2pm - Lecture. Discussion on some yogic principles usually incorporating the teachings of Guru Swami Sivananda (it was a Sivananda ashram). Sometimes these made a lot of sense and sometimes less so. I found it hard to accept that illness is a result of bad karma in a previous life!Mmmmm.
3.30pm - Asana class
6pm - Dinner. A smaller meal usually a tiffin dish like dosa or chapatti.
6.30-8pm - Free time again meant a stint in the health hut.
8pm - Evening satsang. Meditation, chanting and reading.
It all sounds quite extreme and hippy dippy I know but I actually had a great time and met some lovely people from all different walks of life. I also had my birthday in the ashram which I certainly won't forget in a hurry! I was sung a special birthday chant in Satsang and had to go up on stage to get a pressie from the current Swami. The swami leads satsang and sits at the front on a stage adorned regally in his orange robes emanating a kind of calm wholesomeness. When you go up on stage you are meant to kneel and bow your head to the floor as a mark of respect but in an embarassed fluster I kind of just bowed my head a little and was tormented afterwards that I didn't bow low enough….my friends calmed me down and said I looked very grateful for the present at least. So the Swami probably thinks I am totally rude but I am now the proud owner of Swami Devanandas book on meditation….I think he must have seen me fidgeting during meditation!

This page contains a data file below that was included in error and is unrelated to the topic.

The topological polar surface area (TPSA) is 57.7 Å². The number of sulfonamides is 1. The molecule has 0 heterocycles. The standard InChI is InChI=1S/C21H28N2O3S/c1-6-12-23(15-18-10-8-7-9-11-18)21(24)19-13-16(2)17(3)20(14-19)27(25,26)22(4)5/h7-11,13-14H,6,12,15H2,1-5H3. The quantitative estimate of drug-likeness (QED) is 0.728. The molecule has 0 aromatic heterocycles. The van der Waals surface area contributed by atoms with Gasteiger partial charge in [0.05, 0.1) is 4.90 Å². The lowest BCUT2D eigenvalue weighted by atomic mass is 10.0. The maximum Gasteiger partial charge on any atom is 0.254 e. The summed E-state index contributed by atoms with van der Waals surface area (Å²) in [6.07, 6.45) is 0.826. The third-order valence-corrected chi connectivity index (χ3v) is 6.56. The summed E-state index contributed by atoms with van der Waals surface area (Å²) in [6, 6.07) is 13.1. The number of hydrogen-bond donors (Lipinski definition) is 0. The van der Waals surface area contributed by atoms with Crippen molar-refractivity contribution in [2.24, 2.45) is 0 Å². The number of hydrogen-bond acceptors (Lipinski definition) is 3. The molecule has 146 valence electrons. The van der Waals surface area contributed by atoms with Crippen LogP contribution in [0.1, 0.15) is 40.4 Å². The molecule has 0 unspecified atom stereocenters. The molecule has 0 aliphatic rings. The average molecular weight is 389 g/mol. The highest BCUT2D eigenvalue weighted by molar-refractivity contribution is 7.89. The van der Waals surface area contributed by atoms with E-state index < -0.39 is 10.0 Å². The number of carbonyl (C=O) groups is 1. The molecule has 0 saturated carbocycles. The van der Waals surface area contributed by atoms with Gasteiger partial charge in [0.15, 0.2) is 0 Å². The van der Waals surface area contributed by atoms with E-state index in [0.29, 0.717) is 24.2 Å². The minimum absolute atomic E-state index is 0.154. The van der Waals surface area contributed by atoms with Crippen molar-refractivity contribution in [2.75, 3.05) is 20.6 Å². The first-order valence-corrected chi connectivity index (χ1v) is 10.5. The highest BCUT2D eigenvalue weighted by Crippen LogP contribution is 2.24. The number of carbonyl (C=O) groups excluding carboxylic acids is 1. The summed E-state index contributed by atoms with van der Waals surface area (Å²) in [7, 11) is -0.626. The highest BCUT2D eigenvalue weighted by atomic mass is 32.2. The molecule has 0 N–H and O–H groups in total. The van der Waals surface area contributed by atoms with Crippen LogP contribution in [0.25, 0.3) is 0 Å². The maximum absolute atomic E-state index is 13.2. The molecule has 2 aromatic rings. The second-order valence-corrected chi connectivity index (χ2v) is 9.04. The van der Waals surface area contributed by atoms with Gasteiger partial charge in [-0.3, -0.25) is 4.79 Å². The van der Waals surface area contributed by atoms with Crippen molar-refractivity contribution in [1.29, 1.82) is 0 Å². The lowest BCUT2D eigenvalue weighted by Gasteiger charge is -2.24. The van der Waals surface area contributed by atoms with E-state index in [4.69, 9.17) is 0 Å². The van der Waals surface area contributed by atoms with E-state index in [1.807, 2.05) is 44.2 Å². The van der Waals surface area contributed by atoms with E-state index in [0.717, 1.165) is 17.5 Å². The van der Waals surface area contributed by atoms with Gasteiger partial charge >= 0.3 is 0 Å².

After the peace of the Keralan hills I felt relaxed, rejuvenated and ready to hit the bright lights of Mumbai!